What Happens Next?
After the petition is filed, the respondent has various options. They can admit the allegations are true, deny the allegations, or simply consent to the order of protection. However, if the respondent denies the petition’s allegations, the judge will set a time for a fact-finding hearing. If after this hearing the judge determines the allegations to be true, a time is set for a dispositional hearing. However, before this occurs, the judge will likely adjourn court so that additional information can be gathered regarding the capacities, conditions, and surroundings of the individuals involved in the matter. But if the allegations are deemed to be untrue, the judge will dismiss the case.

The Dispositional Hearing
At a dispositional hearing, the judge issues a dispositional order which can include numerous requirements. These can include suspending the judgement for six months, placing the respondent on probation for as much as one year, requiring the respondent to complete drug treatment, alcohol treatment, and/or anger management classes, pay restitution up to $10,000, or make the Final Order of Protection good for an additional two to five years, depending upon the severity of the offense.
Final Order of Protection

If a judge issues a final order of protection, not only will it be good for up to five years, but it will also contain very specific conditions the respondent must adhere to, or be faced with criminal charges that can result in jail or prison sentences. Some of the most common requirements found in final orders of protection include:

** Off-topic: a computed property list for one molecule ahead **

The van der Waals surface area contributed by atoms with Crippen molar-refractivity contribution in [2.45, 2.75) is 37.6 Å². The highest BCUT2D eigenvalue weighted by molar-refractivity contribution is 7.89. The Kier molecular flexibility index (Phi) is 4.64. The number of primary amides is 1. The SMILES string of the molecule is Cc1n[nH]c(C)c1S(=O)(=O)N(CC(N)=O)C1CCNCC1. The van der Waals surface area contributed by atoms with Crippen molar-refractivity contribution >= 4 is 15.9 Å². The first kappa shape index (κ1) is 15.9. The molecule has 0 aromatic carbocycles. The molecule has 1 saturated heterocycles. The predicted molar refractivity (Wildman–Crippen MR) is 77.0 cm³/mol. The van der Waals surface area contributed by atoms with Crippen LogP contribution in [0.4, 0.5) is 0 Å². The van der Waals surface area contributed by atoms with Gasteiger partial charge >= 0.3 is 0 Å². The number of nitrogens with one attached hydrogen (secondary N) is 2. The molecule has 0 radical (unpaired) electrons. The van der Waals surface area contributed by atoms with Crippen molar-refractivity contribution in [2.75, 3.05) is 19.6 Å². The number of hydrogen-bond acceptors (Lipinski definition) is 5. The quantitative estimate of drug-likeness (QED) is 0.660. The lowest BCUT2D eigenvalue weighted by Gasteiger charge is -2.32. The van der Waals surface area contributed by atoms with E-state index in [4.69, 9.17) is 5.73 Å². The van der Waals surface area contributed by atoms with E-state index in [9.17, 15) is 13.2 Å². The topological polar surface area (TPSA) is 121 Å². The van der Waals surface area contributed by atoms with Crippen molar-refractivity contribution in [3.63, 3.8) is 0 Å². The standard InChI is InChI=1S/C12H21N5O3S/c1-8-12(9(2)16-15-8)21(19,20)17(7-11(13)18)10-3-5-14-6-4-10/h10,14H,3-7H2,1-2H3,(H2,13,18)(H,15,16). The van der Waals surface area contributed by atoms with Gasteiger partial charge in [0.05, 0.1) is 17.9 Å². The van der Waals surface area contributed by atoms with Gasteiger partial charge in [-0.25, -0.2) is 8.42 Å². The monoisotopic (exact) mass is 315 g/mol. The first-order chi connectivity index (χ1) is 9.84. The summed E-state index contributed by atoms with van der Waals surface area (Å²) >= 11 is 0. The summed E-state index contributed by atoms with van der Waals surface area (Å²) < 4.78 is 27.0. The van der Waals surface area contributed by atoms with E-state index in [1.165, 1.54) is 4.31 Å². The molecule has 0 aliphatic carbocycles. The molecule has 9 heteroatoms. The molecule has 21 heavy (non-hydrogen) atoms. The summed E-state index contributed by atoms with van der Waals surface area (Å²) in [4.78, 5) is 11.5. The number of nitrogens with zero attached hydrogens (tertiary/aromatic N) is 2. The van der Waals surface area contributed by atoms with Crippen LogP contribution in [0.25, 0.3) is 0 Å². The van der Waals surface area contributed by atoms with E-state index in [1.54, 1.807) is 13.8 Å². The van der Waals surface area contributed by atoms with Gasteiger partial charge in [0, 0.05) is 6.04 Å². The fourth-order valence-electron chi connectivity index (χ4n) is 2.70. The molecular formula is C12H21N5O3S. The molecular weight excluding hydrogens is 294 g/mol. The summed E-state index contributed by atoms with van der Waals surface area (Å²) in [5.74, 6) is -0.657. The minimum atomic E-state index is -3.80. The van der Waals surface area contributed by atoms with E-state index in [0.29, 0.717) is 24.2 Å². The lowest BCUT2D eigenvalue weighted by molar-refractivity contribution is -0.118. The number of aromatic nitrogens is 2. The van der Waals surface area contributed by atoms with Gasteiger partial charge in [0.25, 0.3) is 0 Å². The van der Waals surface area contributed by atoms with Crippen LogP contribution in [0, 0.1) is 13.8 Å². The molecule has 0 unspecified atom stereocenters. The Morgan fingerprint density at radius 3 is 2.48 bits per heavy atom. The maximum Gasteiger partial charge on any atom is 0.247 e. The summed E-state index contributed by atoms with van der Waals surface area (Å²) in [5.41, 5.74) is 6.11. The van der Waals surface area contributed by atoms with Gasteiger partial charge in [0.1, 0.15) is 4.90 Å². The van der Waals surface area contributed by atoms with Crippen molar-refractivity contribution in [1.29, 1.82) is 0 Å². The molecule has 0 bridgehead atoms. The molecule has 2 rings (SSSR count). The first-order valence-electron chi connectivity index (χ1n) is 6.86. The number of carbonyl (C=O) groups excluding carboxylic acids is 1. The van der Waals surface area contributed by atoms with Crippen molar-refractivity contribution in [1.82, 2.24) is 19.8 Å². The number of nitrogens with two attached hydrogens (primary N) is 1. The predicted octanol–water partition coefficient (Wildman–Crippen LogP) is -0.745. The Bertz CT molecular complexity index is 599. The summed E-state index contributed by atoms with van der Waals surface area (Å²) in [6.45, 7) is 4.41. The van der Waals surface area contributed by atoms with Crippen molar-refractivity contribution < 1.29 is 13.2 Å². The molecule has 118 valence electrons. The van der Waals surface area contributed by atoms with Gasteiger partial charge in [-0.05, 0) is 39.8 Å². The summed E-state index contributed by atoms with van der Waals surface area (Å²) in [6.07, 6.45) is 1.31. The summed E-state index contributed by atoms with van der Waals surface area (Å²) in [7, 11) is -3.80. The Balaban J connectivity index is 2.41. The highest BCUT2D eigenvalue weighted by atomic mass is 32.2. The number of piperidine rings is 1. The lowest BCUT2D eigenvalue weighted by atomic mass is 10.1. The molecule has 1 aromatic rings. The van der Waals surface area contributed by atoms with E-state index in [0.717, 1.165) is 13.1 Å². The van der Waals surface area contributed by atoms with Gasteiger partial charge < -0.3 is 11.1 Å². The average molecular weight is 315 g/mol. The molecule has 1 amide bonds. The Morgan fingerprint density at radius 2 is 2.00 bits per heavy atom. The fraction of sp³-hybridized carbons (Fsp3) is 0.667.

–Staying away from petitioner and their children
–Paying petitioner’s medical bills for injuries sustained due to abuse
–Staying away from schools and places of employment of petitioner and children
–Refrain from injuring or killing pets owned by petitioner and children
–Participate in various types of treatment programs

Along with these requirements, the court may also include in the final order of protection times that the respondent may remove personal property from a residence, as well as times they may be permitted to visit children, if the court deems this can be done in a safe manner.

Violating the Protective Order
If the respondent violates the order of protection, the court has various options. These can include modifying the protective order, transferring the case to criminal Court, and revoking the respondent’s license to carry a firearm. And along with these options, the respondent can be sentenced up to six months in jail for each act committed that is deemed to be in violation of the order.